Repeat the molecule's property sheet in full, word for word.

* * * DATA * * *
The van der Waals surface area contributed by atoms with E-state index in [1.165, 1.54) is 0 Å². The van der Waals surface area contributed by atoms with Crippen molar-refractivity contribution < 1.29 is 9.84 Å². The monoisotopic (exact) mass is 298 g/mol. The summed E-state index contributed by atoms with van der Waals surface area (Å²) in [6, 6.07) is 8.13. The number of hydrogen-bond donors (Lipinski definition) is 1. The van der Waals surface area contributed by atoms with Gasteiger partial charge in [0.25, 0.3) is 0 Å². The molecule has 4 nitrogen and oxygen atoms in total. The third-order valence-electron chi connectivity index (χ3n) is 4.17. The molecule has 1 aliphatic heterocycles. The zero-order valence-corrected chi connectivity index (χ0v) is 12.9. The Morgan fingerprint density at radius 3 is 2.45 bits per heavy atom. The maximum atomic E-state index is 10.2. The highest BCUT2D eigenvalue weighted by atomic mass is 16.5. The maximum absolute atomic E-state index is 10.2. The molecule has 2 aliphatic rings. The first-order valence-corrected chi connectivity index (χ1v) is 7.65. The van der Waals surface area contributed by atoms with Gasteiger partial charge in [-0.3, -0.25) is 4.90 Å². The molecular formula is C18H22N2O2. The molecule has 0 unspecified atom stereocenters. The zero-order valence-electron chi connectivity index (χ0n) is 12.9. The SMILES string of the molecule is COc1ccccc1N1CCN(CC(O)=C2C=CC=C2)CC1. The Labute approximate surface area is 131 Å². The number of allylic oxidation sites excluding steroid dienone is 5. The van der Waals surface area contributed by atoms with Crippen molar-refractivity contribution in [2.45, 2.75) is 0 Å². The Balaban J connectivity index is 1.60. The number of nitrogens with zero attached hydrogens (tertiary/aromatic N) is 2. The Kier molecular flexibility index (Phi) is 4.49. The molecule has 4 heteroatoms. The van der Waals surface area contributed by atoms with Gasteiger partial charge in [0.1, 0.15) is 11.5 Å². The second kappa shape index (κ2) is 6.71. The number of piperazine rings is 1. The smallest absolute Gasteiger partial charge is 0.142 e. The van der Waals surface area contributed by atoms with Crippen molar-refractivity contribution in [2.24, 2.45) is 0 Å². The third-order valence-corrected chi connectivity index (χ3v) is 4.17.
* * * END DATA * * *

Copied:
The van der Waals surface area contributed by atoms with E-state index in [1.165, 1.54) is 0 Å². The van der Waals surface area contributed by atoms with Crippen molar-refractivity contribution < 1.29 is 9.84 Å². The monoisotopic (exact) mass is 298 g/mol. The summed E-state index contributed by atoms with van der Waals surface area (Å²) in [6, 6.07) is 8.13. The number of hydrogen-bond donors (Lipinski definition) is 1. The van der Waals surface area contributed by atoms with Gasteiger partial charge in [0.25, 0.3) is 0 Å². The molecule has 4 nitrogen and oxygen atoms in total. The third-order valence-electron chi connectivity index (χ3n) is 4.17. The molecule has 1 aliphatic heterocycles. The zero-order valence-corrected chi connectivity index (χ0v) is 12.9. The Morgan fingerprint density at radius 3 is 2.45 bits per heavy atom. The maximum atomic E-state index is 10.2. The highest BCUT2D eigenvalue weighted by atomic mass is 16.5. The maximum absolute atomic E-state index is 10.2. The molecule has 2 aliphatic rings. The first-order valence-corrected chi connectivity index (χ1v) is 7.65. The van der Waals surface area contributed by atoms with Gasteiger partial charge in [-0.3, -0.25) is 4.90 Å². The molecular formula is C18H22N2O2. The molecule has 0 unspecified atom stereocenters. The zero-order valence-electron chi connectivity index (χ0n) is 12.9. The SMILES string of the molecule is COc1ccccc1N1CCN(CC(O)=C2C=CC=C2)CC1. The Labute approximate surface area is 131 Å². The number of allylic oxidation sites excluding steroid dienone is 5. The van der Waals surface area contributed by atoms with Crippen molar-refractivity contribution in [2.45, 2.75) is 0 Å². The Balaban J connectivity index is 1.60. The number of nitrogens with zero attached hydrogens (tertiary/aromatic N) is 2. The Kier molecular flexibility index (Phi) is 4.49. The molecule has 4 heteroatoms. The van der Waals surface area contributed by atoms with Gasteiger partial charge in [0.1, 0.15) is 11.5 Å². The second kappa shape index (κ2) is 6.71. The number of piperazine rings is 1. The smallest absolute Gasteiger partial charge is 0.142 e. The van der Waals surface area contributed by atoms with Crippen molar-refractivity contribution in [2.24, 2.45) is 0 Å². The third-order valence-corrected chi connectivity index (χ3v) is 4.17.